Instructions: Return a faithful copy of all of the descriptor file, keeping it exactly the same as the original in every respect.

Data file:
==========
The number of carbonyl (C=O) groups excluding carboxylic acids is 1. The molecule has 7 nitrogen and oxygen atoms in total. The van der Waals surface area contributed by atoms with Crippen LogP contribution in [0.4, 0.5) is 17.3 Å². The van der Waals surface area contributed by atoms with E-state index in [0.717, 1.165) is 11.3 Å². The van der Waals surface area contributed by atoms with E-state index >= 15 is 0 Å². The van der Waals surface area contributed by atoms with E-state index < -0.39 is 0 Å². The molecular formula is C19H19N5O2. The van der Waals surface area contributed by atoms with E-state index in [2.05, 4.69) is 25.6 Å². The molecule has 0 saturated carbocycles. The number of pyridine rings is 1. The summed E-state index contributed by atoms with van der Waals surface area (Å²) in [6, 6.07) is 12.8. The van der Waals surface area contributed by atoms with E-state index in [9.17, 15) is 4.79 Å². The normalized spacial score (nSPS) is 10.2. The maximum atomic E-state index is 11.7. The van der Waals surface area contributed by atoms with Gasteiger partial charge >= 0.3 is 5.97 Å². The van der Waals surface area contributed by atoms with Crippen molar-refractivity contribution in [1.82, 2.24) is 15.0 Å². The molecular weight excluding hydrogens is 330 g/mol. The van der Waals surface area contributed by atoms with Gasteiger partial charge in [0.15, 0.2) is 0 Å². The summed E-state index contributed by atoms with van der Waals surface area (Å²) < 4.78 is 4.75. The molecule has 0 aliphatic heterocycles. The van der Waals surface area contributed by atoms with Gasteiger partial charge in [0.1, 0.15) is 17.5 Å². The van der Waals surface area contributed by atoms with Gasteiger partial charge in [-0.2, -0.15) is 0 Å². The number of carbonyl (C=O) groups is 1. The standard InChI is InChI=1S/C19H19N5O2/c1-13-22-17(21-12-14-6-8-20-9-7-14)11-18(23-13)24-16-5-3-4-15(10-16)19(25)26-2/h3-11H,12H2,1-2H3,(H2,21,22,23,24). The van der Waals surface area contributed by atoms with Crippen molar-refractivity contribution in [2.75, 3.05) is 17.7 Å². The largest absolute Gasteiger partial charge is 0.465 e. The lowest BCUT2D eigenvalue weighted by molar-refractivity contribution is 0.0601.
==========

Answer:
The number of carbonyl (C=O) groups excluding carboxylic acids is 1. The molecule has 7 nitrogen and oxygen atoms in total. The van der Waals surface area contributed by atoms with Crippen LogP contribution in [0.4, 0.5) is 17.3 Å². The van der Waals surface area contributed by atoms with E-state index in [0.717, 1.165) is 11.3 Å². The van der Waals surface area contributed by atoms with E-state index >= 15 is 0 Å². The van der Waals surface area contributed by atoms with E-state index < -0.39 is 0 Å². The molecular formula is C19H19N5O2. The van der Waals surface area contributed by atoms with E-state index in [2.05, 4.69) is 25.6 Å². The molecule has 0 saturated carbocycles. The number of pyridine rings is 1. The summed E-state index contributed by atoms with van der Waals surface area (Å²) in [6, 6.07) is 12.8. The van der Waals surface area contributed by atoms with E-state index in [9.17, 15) is 4.79 Å². The normalized spacial score (nSPS) is 10.2. The maximum atomic E-state index is 11.7. The van der Waals surface area contributed by atoms with Gasteiger partial charge >= 0.3 is 5.97 Å². The van der Waals surface area contributed by atoms with Crippen molar-refractivity contribution in [1.82, 2.24) is 15.0 Å². The molecular weight excluding hydrogens is 330 g/mol. The van der Waals surface area contributed by atoms with Gasteiger partial charge in [0.15, 0.2) is 0 Å². The summed E-state index contributed by atoms with van der Waals surface area (Å²) < 4.78 is 4.75. The molecule has 0 aliphatic heterocycles. The van der Waals surface area contributed by atoms with Gasteiger partial charge in [0.1, 0.15) is 17.5 Å². The van der Waals surface area contributed by atoms with Gasteiger partial charge in [-0.2, -0.15) is 0 Å². The number of carbonyl (C=O) groups is 1. The standard InChI is InChI=1S/C19H19N5O2/c1-13-22-17(21-12-14-6-8-20-9-7-14)11-18(23-13)24-16-5-3-4-15(10-16)19(25)26-2/h3-11H,12H2,1-2H3,(H2,21,22,23,24). The van der Waals surface area contributed by atoms with Crippen molar-refractivity contribution in [2.75, 3.05) is 17.7 Å². The largest absolute Gasteiger partial charge is 0.465 e. The lowest BCUT2D eigenvalue weighted by molar-refractivity contribution is 0.0601.